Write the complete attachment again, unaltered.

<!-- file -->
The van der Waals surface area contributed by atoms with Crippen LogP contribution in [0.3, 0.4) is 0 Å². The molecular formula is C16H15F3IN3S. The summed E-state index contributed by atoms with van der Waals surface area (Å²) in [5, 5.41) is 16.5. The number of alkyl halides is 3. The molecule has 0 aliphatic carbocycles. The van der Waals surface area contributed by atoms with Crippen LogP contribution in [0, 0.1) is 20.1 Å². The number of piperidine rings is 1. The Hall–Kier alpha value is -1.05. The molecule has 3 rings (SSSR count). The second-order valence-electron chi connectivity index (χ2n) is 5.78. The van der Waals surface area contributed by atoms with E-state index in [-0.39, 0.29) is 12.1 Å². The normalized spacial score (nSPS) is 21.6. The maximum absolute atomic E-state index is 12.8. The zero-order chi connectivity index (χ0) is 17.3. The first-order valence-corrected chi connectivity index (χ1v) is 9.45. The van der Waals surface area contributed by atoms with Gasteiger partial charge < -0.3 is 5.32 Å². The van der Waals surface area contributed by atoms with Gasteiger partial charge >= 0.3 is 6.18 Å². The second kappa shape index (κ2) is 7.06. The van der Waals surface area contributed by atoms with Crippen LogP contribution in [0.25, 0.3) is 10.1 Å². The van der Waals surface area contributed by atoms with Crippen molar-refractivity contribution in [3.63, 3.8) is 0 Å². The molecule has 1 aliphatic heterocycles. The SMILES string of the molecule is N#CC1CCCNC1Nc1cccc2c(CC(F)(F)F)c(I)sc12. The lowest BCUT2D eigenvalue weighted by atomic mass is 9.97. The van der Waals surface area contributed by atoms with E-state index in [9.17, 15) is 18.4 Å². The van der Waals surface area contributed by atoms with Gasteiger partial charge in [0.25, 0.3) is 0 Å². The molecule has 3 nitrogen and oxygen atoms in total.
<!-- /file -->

The van der Waals surface area contributed by atoms with Crippen LogP contribution in [0.3, 0.4) is 0 Å². The molecular formula is C16H15F3IN3S. The summed E-state index contributed by atoms with van der Waals surface area (Å²) in [5, 5.41) is 16.5. The number of alkyl halides is 3. The molecule has 0 aliphatic carbocycles. The van der Waals surface area contributed by atoms with Crippen LogP contribution in [0, 0.1) is 20.1 Å². The number of piperidine rings is 1. The Hall–Kier alpha value is -1.05. The molecule has 3 rings (SSSR count). The second-order valence-electron chi connectivity index (χ2n) is 5.78. The van der Waals surface area contributed by atoms with E-state index in [-0.39, 0.29) is 12.1 Å². The normalized spacial score (nSPS) is 21.6. The maximum absolute atomic E-state index is 12.8. The zero-order chi connectivity index (χ0) is 17.3. The first-order valence-corrected chi connectivity index (χ1v) is 9.45. The van der Waals surface area contributed by atoms with Gasteiger partial charge < -0.3 is 5.32 Å². The van der Waals surface area contributed by atoms with Gasteiger partial charge >= 0.3 is 6.18 Å². The second kappa shape index (κ2) is 7.06. The van der Waals surface area contributed by atoms with Crippen LogP contribution in [0.25, 0.3) is 10.1 Å². The van der Waals surface area contributed by atoms with Crippen molar-refractivity contribution in [3.63, 3.8) is 0 Å². The molecule has 1 aliphatic heterocycles. The SMILES string of the molecule is N#CC1CCCNC1Nc1cccc2c(CC(F)(F)F)c(I)sc12. The lowest BCUT2D eigenvalue weighted by atomic mass is 9.97. The van der Waals surface area contributed by atoms with E-state index in [9.17, 15) is 18.4 Å². The van der Waals surface area contributed by atoms with Gasteiger partial charge in [0.25, 0.3) is 0 Å². The molecule has 3 nitrogen and oxygen atoms in total.